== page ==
Make sure your vehicle is safe:

  • Tires should have adequate tread and proper inflation. Consult your owner's manual for proper inflation pressure, carry a pressure gauge and check pressure regularly. Remember to check pressure when tires are warmed up from driving.
  • All lights and signals should be functioning properly.
  • Always use seat belts and shoulder harnesses as recommended.
  • Properly adjust head restraints so that the distance between the back of the head and the head restraint is minimized and the restraint is positioned as high as the top of the head or higher. (Optimal position might not be possible depending on the vehicle.)
  • Remember that loose items inside your vehicle can act as missiles in the event of a crash. Secure these items or place them in the trunk.
  • Make sure vehicle is in good state of general repair (brakes, engine, etc.).
  • Carry an adequate spare tire, jack, and emergency items (flashlight, flares, first aid kit, cell phone).

General driving tips:

  • Obey the posted speed limits but reduce speed when conditions (low light, fog, rain, snow, etc.) require.
  • Excessive lane changing is a dangerous distraction for you and other drivers on the road and will not significantly reduce travel time.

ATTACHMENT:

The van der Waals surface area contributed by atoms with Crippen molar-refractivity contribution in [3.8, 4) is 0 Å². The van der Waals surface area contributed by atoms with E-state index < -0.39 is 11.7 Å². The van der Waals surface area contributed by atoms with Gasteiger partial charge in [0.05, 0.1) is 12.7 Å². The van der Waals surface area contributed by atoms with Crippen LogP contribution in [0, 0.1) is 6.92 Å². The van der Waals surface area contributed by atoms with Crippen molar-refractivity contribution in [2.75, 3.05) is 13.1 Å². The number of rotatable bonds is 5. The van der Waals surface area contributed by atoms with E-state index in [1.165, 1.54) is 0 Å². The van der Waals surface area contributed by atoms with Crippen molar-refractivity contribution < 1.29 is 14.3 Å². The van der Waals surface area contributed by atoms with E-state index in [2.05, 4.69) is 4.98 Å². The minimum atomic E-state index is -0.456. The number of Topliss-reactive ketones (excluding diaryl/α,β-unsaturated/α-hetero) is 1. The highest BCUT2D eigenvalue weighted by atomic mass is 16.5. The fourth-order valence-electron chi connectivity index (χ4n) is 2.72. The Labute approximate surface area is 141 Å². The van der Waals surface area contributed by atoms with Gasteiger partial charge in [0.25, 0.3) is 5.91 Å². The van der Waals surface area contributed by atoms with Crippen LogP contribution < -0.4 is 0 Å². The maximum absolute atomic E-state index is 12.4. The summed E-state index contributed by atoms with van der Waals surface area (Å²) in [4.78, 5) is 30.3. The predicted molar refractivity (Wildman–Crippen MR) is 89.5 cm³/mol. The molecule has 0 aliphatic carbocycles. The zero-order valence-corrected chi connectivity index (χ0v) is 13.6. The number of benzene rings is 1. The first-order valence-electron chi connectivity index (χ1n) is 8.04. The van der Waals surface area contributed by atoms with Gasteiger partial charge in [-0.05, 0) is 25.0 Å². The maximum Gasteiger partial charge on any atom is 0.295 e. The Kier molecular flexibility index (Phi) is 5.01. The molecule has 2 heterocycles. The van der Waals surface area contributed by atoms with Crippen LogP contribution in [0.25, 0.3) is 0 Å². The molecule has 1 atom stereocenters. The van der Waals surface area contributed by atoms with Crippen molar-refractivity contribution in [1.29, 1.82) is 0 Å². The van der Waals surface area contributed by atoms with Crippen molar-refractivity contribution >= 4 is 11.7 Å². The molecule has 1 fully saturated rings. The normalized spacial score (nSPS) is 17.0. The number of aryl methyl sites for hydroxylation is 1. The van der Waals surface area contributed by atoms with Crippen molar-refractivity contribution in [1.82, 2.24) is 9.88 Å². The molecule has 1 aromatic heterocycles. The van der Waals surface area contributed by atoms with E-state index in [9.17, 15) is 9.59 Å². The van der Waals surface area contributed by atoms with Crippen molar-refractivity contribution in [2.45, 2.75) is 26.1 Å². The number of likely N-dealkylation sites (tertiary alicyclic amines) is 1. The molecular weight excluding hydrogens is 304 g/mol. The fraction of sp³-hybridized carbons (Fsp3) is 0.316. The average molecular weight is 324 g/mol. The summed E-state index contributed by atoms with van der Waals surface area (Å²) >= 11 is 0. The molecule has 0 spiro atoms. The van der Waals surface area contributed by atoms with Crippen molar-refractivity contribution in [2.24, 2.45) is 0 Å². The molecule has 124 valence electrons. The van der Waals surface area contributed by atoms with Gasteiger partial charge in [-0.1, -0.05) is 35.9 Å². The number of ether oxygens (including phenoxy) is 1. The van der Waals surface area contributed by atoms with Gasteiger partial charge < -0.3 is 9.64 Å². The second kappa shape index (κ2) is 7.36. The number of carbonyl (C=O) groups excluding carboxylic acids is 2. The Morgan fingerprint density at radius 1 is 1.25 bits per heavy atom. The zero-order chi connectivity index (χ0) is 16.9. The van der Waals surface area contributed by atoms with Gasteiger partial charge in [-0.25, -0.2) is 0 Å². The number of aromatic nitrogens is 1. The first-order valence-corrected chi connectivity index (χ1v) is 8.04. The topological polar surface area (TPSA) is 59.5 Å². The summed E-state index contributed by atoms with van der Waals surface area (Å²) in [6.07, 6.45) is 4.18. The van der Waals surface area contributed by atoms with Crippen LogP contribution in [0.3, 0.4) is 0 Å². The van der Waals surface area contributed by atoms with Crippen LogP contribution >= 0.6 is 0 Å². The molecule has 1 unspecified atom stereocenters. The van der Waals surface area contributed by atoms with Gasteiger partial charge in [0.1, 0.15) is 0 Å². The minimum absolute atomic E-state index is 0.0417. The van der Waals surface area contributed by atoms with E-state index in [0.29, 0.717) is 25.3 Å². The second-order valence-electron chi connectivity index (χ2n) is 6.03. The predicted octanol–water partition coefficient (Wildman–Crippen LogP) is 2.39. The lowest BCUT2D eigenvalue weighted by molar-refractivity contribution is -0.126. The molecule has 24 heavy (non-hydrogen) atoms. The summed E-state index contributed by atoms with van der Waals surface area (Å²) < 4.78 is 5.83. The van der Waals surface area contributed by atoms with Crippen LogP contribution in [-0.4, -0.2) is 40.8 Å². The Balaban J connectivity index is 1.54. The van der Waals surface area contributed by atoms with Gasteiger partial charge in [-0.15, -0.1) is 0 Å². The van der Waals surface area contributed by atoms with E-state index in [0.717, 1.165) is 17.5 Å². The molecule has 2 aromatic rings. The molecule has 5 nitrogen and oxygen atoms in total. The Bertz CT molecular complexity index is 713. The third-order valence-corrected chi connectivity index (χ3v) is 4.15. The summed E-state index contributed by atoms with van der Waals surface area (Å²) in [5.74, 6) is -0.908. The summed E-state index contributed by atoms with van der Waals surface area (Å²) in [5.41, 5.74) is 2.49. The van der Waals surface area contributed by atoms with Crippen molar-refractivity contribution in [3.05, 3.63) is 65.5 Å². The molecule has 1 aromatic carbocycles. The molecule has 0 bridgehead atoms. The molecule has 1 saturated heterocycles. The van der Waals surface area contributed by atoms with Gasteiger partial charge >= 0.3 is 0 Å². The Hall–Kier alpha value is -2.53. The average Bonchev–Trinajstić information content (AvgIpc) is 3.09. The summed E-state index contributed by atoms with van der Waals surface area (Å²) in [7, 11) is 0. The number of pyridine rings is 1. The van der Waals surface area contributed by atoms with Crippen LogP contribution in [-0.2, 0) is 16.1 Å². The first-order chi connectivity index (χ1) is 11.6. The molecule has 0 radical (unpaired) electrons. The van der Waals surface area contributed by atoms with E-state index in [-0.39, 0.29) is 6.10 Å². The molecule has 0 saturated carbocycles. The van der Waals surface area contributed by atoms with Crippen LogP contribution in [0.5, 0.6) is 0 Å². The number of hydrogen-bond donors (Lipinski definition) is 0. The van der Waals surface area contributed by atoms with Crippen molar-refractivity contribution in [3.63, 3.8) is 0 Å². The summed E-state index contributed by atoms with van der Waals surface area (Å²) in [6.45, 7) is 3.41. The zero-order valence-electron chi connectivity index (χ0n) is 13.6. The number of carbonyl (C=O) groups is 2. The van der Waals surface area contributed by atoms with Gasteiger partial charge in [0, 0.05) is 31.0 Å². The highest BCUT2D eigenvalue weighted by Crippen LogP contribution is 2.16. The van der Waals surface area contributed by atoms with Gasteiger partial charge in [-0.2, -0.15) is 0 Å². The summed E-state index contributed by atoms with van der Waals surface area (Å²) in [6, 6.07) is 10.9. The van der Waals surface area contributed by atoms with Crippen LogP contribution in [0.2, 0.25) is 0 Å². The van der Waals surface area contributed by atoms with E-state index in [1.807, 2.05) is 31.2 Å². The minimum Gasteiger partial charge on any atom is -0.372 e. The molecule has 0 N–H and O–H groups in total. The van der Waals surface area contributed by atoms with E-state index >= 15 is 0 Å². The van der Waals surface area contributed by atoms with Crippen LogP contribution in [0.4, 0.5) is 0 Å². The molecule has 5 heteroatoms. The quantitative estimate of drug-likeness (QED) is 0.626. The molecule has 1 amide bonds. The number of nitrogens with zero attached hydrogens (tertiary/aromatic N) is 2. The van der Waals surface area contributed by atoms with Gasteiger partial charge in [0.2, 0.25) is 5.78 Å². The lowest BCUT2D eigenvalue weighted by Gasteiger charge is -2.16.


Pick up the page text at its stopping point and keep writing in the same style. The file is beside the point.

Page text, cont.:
• Know your car's blind spots and allow for them when driving.
  • The majority of car-to-car crashes, and especially whiplash injuries, occur in and around intersections. False starts, which occur when an intersection signal turns green and traffic begins to move forward only to be abruptly stopped again by unexpected cross traffic or pedestrians, are common causes of intersection collisions.
  • Avoid tailgating others and stay out of the path of those who tailgate you. Remember that the driver following you will generally apply his or her brakes after you, which makes it more likely he or she will hit you. Also remember that large trucks and LTVs (light trucks, vans, and SUVs) require greater distances to stop than passenger cars. If your car can stop in a shorter distance than the tailgater behind you, you are at greater risk for a rear end crash.
  • It is generally best not to leave your vehicle if you break down on the side of the road, especially when on a road where the traffic speed is high, or when it is dark, or on roads or where approach visibility is poor (around a corner, etc.). Call for roadside assistance if possible.
  • Subscribe to an emergency roadside service (e.g., AAA). Note: some auto insurance policies include roadside assistance.
  • Never drive a motor vehicle if you have recently consumed alcoholic beverages.